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One of North America's most endangered birds reaches dramatic milestone

The grasshopper sparrow faced a real possibility of extinction in 2019.
Credit: Florida Fish and Wildlife Conservation Commission
Photo by FWC

FLORIDA, USA — On Wednesday, June 1, the 501st grasshopper sparrow finished its recovery from White Oak Conservation, along with 12 other sparrows, and was released in the wild of the central Florida prairie.

Due to habitat loss and other factors, the Florida grasshopper sparrow was on the decline prior to 2019.

The Florida Fish and Wildlife Conservation Commission said in a news release if they did not intervene to help the bird, then the sparrow may have gone extinct. 

“Along with other important conservation measures, such as habitat management and nest protection, the conservation-recovery and release program has had a clear positive impact on the Florida grasshopper sparrow population at the release site,” Juan Oteyza, lead sparrow research scientist at FWC, said.

“We are incredibly happy with these results but Florida grasshopper sparrows are still critically endangered and therefore we must stay committed to our conservation efforts to create a more resilient population.”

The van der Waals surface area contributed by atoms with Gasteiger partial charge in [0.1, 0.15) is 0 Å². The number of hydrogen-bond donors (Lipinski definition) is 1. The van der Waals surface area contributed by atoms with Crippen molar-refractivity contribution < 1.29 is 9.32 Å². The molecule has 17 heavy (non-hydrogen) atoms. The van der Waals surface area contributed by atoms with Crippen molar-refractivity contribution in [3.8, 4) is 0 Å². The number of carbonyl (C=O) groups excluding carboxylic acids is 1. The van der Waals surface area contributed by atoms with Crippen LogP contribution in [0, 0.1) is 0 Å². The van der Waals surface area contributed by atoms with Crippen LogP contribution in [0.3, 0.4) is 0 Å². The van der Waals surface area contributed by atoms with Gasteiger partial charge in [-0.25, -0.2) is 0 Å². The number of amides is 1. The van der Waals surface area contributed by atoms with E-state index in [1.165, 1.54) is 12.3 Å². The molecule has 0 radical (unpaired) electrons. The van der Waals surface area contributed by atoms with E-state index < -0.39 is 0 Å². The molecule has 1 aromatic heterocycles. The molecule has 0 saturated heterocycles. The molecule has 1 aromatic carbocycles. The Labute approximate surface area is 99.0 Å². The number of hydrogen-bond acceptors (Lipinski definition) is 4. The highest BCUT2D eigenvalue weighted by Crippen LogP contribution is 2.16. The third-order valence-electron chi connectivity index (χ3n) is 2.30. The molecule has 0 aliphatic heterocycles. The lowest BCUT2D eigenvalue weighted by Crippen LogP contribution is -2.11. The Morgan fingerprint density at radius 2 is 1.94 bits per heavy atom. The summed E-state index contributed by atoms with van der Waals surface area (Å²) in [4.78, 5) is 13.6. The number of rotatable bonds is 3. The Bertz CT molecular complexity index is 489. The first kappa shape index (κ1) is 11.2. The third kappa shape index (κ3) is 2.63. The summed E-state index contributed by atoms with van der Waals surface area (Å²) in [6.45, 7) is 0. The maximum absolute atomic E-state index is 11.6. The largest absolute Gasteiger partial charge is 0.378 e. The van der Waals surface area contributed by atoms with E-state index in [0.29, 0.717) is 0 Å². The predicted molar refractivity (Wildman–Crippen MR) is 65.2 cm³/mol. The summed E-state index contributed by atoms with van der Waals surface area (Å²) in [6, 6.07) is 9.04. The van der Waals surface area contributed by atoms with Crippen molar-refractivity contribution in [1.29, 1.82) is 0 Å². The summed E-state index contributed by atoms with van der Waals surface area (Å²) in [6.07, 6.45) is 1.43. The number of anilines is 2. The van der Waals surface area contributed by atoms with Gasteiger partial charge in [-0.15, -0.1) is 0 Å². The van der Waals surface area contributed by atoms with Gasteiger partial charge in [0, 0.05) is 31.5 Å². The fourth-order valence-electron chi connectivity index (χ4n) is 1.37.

The first release of the grasshopper sparrow was in May of 2019 and the FWC said they have seen a steady increase in the population by 84%. 

In 2020, biologists discovered the released birds were breeding with other wild sparrows. 

Some offspring created by released birds also became breeders, biologists detected in 2021. 

According to the release, 65% of the birds that were produced in the wild at the release site from the 2020 and 2021 breeding seasons were from nests that had at least one parent from the recovery program.

“We are excited about the progress the program has been making over the past few years,” Mary Peterson, endangered species recovery biologist for the Service, said. “Many of the lessons we have learned with the Florida grasshopper sparrow could be applied to other Florida imperiled species, such as the endangered Cape Sable seaside sparrow, or other grassland birds.”

Six thousand acres in the DeLuca Preserve in Osceola County have been conserved strictly for sparrow habitat and is one of the largest known breeding populations of the bird.

“This is a once-a-generation gift of land, 27,000 acres,” Foundation president and CEO Andrew Walker said. “Conserving this land was a key component in pulling the Florida grasshopper sparrow back from the brink of extinction.”

To learn more about the recovery of the Florida grasshopper sparrow, click here. 

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